Into a little house I'll build.
But first I'll shrink to fairy size,
With a whisper no one understands,
Making blind moons of all your eyes,
And muddy roads of all your hands.
And you may grope for me in vain
In hollows under the mangrove root,
Or where, in apple-scented rain,
The silver wasp-nests hang like fruit.
Edna St Vincent Millay
I drank at every vine.
The last was like the first.
I came upon no wine
So wonderful as thirst.
I gnawed at every root.
I ate of every plant.
I came upon no fruit
So wonderful as want.
Feed the grape and bean
To the vintner and monger:
I will lie down lean
With my thirst and my hunger.
fluted with gold,
fruit on the sand
marked with a rich grain,
spilled near the shrub-pines
to bleach on the boulders:
your stalk has caught root
among wet pebbles
and drift flung by the sea
and grated shells
and split conch-shells.
fire upon leaf,
what meadow yields
so fragrant a leaf
as your bright leaf?
Bananas ripe and green, and ginger-root,
Cocoa in pods and alligator pears,
And tangerines and mangoes and grape fruit,
Fit for the highest prize at parish fairs,
Set in the window, bringing memories
Of fruit-trees laden by low-singing rills,
And dewy dawns, and mystical blue skies
In benediction over nun-like hills.
My eyes grew dim, and I could no more gaze;
A wave of longing through my body swept,
And, hungry for the old, familiar ways,
I turned aside and bowed my head and wept.
The fruit rolled by all day.
They prayed the cogs would creep;
They thought about Saturday pay,
And Sunday sleep.
Whatever he smelled was good:
The fruit and flesh smells mixed.
There beside him she stood,--
And he, perplexed;
He, in his shrunken britches,
Eyes rimmed with pickle dust,
Prickling with all the itches
Of sixteen-year-old lust.
Your words dropped into my heart like pebbles into a pool,
Rippling around my breast and leaving it melting cool.
Your kisses fell sharp on my flesh like dawn-dews from the limb,
Of a fruit-filled lemon tree when the day is young and dim.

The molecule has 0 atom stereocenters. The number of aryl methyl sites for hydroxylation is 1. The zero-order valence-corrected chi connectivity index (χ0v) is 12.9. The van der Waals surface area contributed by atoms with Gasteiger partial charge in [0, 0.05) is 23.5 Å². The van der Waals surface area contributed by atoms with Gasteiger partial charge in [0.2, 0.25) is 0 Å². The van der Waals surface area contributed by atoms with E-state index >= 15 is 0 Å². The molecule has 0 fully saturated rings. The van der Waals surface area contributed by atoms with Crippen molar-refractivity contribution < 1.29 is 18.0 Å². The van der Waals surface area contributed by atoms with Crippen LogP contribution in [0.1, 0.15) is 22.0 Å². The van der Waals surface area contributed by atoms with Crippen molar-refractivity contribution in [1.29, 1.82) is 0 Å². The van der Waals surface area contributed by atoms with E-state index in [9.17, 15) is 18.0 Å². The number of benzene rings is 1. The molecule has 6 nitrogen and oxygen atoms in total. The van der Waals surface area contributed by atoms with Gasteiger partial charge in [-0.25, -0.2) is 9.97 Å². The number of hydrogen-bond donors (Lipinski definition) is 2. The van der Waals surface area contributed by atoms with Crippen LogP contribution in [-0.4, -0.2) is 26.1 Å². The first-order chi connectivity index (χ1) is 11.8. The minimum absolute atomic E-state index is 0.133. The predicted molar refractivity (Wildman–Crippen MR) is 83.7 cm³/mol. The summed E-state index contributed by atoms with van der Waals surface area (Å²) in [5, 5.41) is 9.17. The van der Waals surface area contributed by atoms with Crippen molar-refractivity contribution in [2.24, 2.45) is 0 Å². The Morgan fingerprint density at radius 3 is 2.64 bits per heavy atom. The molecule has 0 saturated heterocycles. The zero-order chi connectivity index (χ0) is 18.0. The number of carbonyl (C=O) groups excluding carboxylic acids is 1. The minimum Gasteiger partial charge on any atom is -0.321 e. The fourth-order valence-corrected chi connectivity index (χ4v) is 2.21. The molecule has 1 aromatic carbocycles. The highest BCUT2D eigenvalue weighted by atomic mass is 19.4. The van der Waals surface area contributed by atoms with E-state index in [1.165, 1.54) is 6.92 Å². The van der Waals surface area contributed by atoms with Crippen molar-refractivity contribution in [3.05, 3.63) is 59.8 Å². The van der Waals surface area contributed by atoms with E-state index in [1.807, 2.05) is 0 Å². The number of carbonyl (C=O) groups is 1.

But a silence vasty-deep, oh deeper than all these ties
Now, through the menacing miles, brooding between us lies.
And more than the songs I sing, I await your written word,
To stir my fluent blood as never your presence stirred.
Rainer Maria Rilke
(Capri, Piccola Marina)
Timeless sea breezes,
sea-wind of the night:
you come for no one;
if someone should wake,
he must be prepared
how to survive you.
Timeless sea breezes,
that for aeons have
blown ancient rocks,
you are purest space
coming from afar.
Oh, how a fruit-bearing
fig tree feels your coming
high up in the moonlight.
Blessed are you that do not walk
In the counsel of the unwise,
Nor stand in the path of the unrighteous ones,
Nor listen to their advice
But your delight and holy desire
Are the teachings of the Lord,
Meditating by day and by night,
Giving ear to God's holy law
Like a firmly planted tree
That is watered by the streams,
You shall bear fruit in its season
And prosper in everything.
Scripture Poem © Copyright Of M.
O wind, rend open the heat,
cut apart the heat,
rend it to tatters.
Fruit cannot drop
through this thick air--
fruit cannot fall into heat
that presses up and blunts
the points of pears
and rounds the grapes.
Cut the heat--
plough through it,
turning it on either side
of your path.
Henry Van Dyke
"The worlds in which we live are two
The world 'I am' and the world 'I do.
The worlds in which we live at heart are one,
The world "I am," the fruit of "I have done";
And underneath these worlds of flower and fruit,
The world "I love,"--the only living root.
Edna St Vincent Millay
Doubt no more that Oberon—
Never doubt that Pan
Lived, and played a reed, and ran
After nymphs in a dark forest,
In the merry, credulous days,—
Lived, and led a fairy band
Over the indulgent land!
Ah, for in this dourest, sorest
Age man's eye has looked upon,
Death to fauns and death to fays,
Still the dog-wood dares to raise—
Healthy tree, with trunk and root—
Ivory bowls that bear no fruit,
And the starlings and the jays—
Birds that cannot even sing—
Dare to come again in spring!